12 Best Truffle Oil Substitutes for Aromatic Cooking

Best Truffle Oil Substitutes

If you’d want your dishes to have hints of flavors like woody, earthy, fruity, and garlicky, truffle oil will not disappoint. While it might not be your first or second choice as far as cooking oils are concerned, there’s no going back once you start using it.

However, you can make do without truffle oil by opting for its substitutes like extra virgin olive oil, truffles, grapeseed oil, etc. These substitutes will help you replicate the taste and aroma of truffle oil without shelling out too much money.

Along with those, we shall be discussing the 12 best truffle oil substitutes in the following article.

 

Best Truffle Oil Substitutes 

Truffle oil can be challenging to substitute since it is necessary to ace the aroma, taste, as well as consistency. But the following alternatives are the closest you can get to replicating the exact taste.

1. Extra Virgin Olive Oil 

Extra Virgin Olive Oil

Be it, home cooks or professional chefs- they believe that extra virgin olive oil is the best substitute for truffle oil. It produces the same consistency, flavor, and aroma as truffle oil, making it suitable for all kinds of dishes and recipes.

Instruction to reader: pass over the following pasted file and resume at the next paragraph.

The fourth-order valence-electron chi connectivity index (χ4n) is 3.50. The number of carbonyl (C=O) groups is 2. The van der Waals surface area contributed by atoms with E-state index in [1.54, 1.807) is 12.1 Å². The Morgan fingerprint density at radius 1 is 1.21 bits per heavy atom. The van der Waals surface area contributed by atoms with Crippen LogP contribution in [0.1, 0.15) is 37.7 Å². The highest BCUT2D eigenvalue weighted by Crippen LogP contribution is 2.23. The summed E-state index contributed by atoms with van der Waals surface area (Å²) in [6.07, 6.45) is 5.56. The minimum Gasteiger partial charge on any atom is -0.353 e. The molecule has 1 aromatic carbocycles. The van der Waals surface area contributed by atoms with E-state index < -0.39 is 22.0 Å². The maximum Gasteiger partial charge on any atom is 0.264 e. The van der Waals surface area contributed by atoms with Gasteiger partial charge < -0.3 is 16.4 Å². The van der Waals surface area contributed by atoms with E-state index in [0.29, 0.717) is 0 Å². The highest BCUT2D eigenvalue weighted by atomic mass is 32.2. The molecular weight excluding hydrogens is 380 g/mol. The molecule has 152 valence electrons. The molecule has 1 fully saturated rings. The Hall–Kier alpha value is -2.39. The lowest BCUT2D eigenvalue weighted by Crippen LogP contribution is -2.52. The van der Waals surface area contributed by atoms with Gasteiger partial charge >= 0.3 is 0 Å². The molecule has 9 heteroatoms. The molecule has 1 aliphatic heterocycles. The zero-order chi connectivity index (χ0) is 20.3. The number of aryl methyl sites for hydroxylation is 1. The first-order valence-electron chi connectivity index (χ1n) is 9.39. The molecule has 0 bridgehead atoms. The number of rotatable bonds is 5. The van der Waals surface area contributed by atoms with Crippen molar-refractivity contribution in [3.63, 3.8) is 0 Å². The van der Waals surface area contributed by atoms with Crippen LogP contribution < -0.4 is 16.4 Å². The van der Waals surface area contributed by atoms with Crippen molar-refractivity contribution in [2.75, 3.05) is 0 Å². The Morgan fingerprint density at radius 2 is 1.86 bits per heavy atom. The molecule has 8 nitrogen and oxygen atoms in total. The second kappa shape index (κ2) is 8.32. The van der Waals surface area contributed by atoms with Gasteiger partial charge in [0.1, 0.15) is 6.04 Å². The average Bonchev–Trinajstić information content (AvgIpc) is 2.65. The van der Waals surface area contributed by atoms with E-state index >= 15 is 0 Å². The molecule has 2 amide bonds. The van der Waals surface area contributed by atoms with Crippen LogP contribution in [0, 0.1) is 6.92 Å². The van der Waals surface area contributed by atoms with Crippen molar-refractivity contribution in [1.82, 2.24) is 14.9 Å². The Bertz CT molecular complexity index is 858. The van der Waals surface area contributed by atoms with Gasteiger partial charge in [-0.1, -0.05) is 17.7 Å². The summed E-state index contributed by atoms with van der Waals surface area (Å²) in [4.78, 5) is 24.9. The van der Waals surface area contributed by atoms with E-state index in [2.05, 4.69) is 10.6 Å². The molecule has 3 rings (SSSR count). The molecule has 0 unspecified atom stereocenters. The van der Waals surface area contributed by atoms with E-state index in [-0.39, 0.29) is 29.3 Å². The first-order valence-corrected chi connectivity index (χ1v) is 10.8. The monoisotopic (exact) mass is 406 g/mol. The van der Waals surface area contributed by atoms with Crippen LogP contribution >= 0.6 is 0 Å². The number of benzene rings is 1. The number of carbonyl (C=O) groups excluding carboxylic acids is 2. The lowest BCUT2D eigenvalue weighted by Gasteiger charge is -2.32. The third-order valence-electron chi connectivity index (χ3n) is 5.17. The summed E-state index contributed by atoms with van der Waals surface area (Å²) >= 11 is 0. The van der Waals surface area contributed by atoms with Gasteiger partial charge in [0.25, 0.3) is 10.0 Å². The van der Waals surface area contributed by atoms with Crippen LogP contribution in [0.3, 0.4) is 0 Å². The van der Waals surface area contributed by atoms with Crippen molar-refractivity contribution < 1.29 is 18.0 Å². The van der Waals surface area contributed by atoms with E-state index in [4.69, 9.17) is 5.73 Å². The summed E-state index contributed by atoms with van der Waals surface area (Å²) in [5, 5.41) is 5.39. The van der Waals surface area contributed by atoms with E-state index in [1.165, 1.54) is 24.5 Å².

Extra virgin olive oil has a fruity and peppery taste, due to which you can add it to mashed potatoes or salads, or sauces. You can also use it to garnish your bread.

There are similarities in terms of color as well. Extra virgin olive oil has a grassy green to yellow gold color. This might match the cloudy green color of truffle oil.

If you do not have extra virgin olive oil, you can take your regular virgin olive oil and make it with some shallots and rosemary. This will give you a truffle oil-like taste.

You can either use it for deep frying, sautéing, or oven baking. If not, you can simply drizzle some over your cooked vegetables, sauces, or marinated meat.

One more added advantage is that this oil is readily available at a significantly low cost. In this way, you wouldn’t have to spend more money to enjoy the delicacies.

 

2. Truffles

Truffles

If you want to elevate your dish to gourmet status, we highly recommend trying truffles.

Yes, we understand that truffles are difficult to find, just like truffle oil, not to forget their skyrocketing prices. Nonetheless, you can add a pungent aroma along with a slight hint of garlicky taste. This allows you to add truffles to several savory dishes.

However, truffles will not get you any oily consistency.

Originally, truffle oil was made with olive oil infused with white or black truffles. But the same does not stand true in the present times. Today, truffle oil does not even contain real truffles. Instead, it is made with synthetic ingredients like 2,4-dithiapentane that adds a truffle-like aroma to the oil. Moreover, it is diluted to control the taste.

So, you must be extra wary of the quantity while using truffles in place of truffle oil. A little pinch of it would be more than enough to add to your sauces and soups.

 

3. Grapeseed Oil

Grapeseed Oil

Out of all the cooking oils, grapeseed oil is the latest addition. It started being used in Europe in the 1930s itself, slowing and gradually spreading across the globe.

Grapeseed oil is obtained from leftover seeds of grapes, making them byproducts of the winemaking process.